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Transcript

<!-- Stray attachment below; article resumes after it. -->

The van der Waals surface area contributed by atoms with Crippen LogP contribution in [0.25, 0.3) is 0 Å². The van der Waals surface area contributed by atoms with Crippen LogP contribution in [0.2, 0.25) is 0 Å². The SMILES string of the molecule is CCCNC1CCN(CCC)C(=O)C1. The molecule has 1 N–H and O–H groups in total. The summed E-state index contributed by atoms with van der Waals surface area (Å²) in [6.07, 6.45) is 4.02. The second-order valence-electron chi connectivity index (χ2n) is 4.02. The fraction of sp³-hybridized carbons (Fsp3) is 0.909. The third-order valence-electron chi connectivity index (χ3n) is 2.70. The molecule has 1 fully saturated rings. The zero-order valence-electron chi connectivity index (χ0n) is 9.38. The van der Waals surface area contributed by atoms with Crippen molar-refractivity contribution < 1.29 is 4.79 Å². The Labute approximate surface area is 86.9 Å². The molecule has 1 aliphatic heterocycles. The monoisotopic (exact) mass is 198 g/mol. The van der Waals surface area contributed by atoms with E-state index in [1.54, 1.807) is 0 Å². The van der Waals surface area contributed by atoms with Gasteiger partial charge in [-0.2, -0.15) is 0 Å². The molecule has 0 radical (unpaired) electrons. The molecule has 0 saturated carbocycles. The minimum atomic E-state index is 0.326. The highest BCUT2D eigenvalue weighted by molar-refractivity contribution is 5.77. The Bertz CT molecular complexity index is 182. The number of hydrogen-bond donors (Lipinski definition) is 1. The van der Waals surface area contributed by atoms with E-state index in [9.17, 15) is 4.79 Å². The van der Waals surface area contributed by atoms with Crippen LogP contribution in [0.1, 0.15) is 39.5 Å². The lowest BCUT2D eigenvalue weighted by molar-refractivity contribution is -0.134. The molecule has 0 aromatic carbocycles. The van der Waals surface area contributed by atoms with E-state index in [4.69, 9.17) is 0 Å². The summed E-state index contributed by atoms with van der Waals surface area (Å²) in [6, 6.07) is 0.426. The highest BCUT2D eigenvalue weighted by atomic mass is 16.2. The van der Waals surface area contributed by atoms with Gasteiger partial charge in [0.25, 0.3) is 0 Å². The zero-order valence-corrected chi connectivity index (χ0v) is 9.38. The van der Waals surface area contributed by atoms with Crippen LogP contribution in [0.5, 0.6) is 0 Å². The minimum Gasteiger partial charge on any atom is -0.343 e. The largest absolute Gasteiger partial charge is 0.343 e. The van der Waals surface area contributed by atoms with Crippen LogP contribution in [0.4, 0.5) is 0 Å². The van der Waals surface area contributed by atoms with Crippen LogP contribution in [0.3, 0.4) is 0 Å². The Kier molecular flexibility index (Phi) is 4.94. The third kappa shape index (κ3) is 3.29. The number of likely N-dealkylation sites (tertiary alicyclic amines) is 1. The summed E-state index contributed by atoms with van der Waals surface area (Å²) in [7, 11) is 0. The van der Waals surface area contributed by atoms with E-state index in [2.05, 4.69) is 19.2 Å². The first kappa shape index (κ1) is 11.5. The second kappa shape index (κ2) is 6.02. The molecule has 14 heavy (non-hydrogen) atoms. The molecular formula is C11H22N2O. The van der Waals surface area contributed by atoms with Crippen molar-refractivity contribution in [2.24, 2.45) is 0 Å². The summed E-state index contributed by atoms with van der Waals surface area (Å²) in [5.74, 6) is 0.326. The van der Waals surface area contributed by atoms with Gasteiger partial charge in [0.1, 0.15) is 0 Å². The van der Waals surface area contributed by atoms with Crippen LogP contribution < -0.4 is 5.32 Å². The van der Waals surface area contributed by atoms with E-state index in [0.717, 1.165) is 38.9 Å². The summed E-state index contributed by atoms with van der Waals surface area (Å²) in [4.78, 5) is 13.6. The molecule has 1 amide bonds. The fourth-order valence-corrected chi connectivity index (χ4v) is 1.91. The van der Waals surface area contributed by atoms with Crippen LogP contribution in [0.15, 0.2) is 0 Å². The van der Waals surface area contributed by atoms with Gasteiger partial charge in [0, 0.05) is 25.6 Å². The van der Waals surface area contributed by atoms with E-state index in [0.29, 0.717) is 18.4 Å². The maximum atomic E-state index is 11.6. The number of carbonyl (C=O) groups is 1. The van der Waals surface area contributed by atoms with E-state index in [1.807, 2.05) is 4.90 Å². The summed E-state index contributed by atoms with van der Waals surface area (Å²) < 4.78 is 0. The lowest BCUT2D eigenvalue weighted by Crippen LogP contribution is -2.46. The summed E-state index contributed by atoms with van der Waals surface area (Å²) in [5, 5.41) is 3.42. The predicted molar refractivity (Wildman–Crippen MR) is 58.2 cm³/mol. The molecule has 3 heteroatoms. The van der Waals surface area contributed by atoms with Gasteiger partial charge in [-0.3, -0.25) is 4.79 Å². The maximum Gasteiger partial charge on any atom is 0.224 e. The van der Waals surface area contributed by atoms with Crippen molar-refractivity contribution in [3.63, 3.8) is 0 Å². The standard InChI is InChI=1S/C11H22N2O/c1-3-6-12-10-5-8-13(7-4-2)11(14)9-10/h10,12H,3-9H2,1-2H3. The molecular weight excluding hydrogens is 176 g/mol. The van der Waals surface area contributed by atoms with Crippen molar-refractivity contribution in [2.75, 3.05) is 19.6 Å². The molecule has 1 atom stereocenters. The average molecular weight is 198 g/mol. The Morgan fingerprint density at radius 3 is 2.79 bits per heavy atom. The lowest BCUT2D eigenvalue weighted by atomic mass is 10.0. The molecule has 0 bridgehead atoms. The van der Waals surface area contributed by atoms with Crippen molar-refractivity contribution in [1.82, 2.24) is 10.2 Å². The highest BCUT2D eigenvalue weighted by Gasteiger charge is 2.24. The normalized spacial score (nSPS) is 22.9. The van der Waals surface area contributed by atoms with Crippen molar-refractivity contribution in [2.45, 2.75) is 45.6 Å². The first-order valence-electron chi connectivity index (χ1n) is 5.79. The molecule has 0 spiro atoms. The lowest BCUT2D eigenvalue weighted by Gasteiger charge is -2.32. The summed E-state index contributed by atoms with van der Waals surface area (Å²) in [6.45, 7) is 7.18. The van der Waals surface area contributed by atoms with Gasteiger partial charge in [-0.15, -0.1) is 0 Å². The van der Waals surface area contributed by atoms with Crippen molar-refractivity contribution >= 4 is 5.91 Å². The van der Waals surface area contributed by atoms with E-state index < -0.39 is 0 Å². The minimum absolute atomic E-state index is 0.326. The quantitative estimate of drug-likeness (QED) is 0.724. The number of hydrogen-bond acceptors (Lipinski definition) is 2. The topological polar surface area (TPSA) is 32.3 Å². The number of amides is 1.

Motion and Force • Chapter Twelve: Distance, Time, and Speed • Chapter Thirteen: Forces • Chapter Fourteen: Force and Motion Chapter Fourteen: Force and Motion • 14.1 Newton’s First and Third Laws • 14.2 Newton’s Second Law Investigation 14B Newton’s Second Law • What is the relationship between force and motion? 14.2 Newton’s Second Law • Acceleration is the rate at which your velocity (speed with direction) changes. 14.2 Acceleration • • A car can change its velocity by speeding up, slowing down, or turning. If an object’s acceleration is zero, the object could be moving at a constant speed in a straight line or could be stopped. • To calculate acceleration, you divide the change in speed by the amount of time it takes for the change to happen. 14.2 Acceleration • • If an object speeds up, it has a positive acceleration. If it slows down, it has a negative acceleration. What is the acceleration of the sailboat? 14.2 Force, mass and acceleration • Force causes acceleration, and mass resists acceleration. • Newton’s second law relates the force on an object, the mass of the object, and its acceleration. • Force causes acceleration, and mass resists acceleration. • The stronger the force on an object, the greater its acceleration. – Force is directly proportional to acceleration. – If twice the force is applied, the acceleration is twice as great. • The greater the mass, the smaller the acceleration for a given force. – Mass is inversely related to force. – An object with twice the mass will have half the acceleration if the same force is applied. 14.2 Applying the second law • Keep the following important ideas in mind: 1. The net force is what causes acceleration. 2. If there is no acceleration, the net force must be zero. 3. If there is acceleration, there must also be a net force. 4. The force unit of newtons is based on kilograms, meters, and seconds 14.2 Newton’s second law and gravity • Gravitational force exists between all objects that have mass. • An object is in free fall if it is accelerating due to the force of gravity and no other forces are acting on it. • Objects in free fall on Earth accelerate downward at 9.8 m/s2, the acceleration due to gravity. 14.2 Newton’s second law and gravity • An object is in free fall if it is accelerating due to the force of gravity and no other forces are acting on it. • Objects in free fall on Earth accelerate downward at 9.8 m/s2, the acceleration due to gravity. 14.2 Universal gravitation • Gravitational force exists between all objects that have mass. • You do not notice gravity between ordinary objects because it takes a huge amount of mass to create enough force to notice. 14.2 Universal gravitation • The force of gravity between you and Earth is strong because the planet’s mass is huge. • Newton’s law of universal gravitation says the strength of the force depends on the mass of the objects and the distance between them. 14.2 Orbital motion • Newton’s second law can be used to explain the motion of planets, moons, and satellites in orbit. • The orbiting moon falls around Earth. Can kick a soccer ball into orbit? Can you we launch a soccer ball into orbit? Activity Making a Spool Car • Newton’s three laws can be used to explain the motion of everyday objects. • In this activity you will build a car and apply Newton’s laws to explain how it works and why it moves as it does.